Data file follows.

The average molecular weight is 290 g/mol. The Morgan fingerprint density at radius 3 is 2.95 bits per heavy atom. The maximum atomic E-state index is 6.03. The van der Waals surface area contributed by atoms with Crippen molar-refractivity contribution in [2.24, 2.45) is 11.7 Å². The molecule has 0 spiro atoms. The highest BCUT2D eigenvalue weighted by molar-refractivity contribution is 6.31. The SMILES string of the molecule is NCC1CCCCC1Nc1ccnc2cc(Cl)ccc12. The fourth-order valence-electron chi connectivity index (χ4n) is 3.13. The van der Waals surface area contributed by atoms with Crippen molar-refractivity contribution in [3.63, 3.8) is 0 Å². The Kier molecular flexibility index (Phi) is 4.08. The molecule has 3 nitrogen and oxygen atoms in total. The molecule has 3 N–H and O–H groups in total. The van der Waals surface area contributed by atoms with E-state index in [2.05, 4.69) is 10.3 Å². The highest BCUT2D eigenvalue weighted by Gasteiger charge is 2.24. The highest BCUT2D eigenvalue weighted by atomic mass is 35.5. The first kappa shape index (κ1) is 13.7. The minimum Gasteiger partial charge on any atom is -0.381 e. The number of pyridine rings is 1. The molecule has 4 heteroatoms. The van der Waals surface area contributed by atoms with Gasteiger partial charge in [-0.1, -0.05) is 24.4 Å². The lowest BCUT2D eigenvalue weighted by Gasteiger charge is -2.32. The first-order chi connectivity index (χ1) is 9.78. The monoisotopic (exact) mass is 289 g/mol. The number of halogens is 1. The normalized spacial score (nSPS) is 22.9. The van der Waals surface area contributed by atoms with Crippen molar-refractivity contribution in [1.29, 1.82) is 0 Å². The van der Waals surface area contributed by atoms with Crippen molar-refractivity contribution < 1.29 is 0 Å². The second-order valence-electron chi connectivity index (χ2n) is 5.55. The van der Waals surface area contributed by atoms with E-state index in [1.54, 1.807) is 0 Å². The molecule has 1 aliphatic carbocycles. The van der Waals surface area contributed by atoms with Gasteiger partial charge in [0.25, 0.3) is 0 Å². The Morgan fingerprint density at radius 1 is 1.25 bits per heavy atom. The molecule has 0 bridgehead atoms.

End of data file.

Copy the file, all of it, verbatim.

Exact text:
The average molecular weight is 290 g/mol. The Morgan fingerprint density at radius 3 is 2.95 bits per heavy atom. The maximum atomic E-state index is 6.03. The van der Waals surface area contributed by atoms with Crippen molar-refractivity contribution in [2.24, 2.45) is 11.7 Å². The molecule has 0 spiro atoms. The highest BCUT2D eigenvalue weighted by molar-refractivity contribution is 6.31. The SMILES string of the molecule is NCC1CCCCC1Nc1ccnc2cc(Cl)ccc12. The fourth-order valence-electron chi connectivity index (χ4n) is 3.13. The van der Waals surface area contributed by atoms with Crippen molar-refractivity contribution in [3.63, 3.8) is 0 Å². The Kier molecular flexibility index (Phi) is 4.08. The molecule has 3 nitrogen and oxygen atoms in total. The molecule has 3 N–H and O–H groups in total. The van der Waals surface area contributed by atoms with E-state index in [2.05, 4.69) is 10.3 Å². The highest BCUT2D eigenvalue weighted by Gasteiger charge is 2.24. The highest BCUT2D eigenvalue weighted by atomic mass is 35.5. The first kappa shape index (κ1) is 13.7. The minimum Gasteiger partial charge on any atom is -0.381 e. The number of pyridine rings is 1. The molecule has 4 heteroatoms. The van der Waals surface area contributed by atoms with Gasteiger partial charge in [-0.1, -0.05) is 24.4 Å². The lowest BCUT2D eigenvalue weighted by Gasteiger charge is -2.32. The first-order chi connectivity index (χ1) is 9.78. The monoisotopic (exact) mass is 289 g/mol. The number of halogens is 1. The normalized spacial score (nSPS) is 22.9. The van der Waals surface area contributed by atoms with Crippen molar-refractivity contribution in [1.29, 1.82) is 0 Å². The van der Waals surface area contributed by atoms with Crippen molar-refractivity contribution < 1.29 is 0 Å². The second-order valence-electron chi connectivity index (χ2n) is 5.55. The van der Waals surface area contributed by atoms with E-state index in [1.54, 1.807) is 0 Å². The molecule has 1 aliphatic carbocycles. The van der Waals surface area contributed by atoms with Gasteiger partial charge in [0.25, 0.3) is 0 Å². The Morgan fingerprint density at radius 1 is 1.25 bits per heavy atom. The molecule has 0 bridgehead atoms.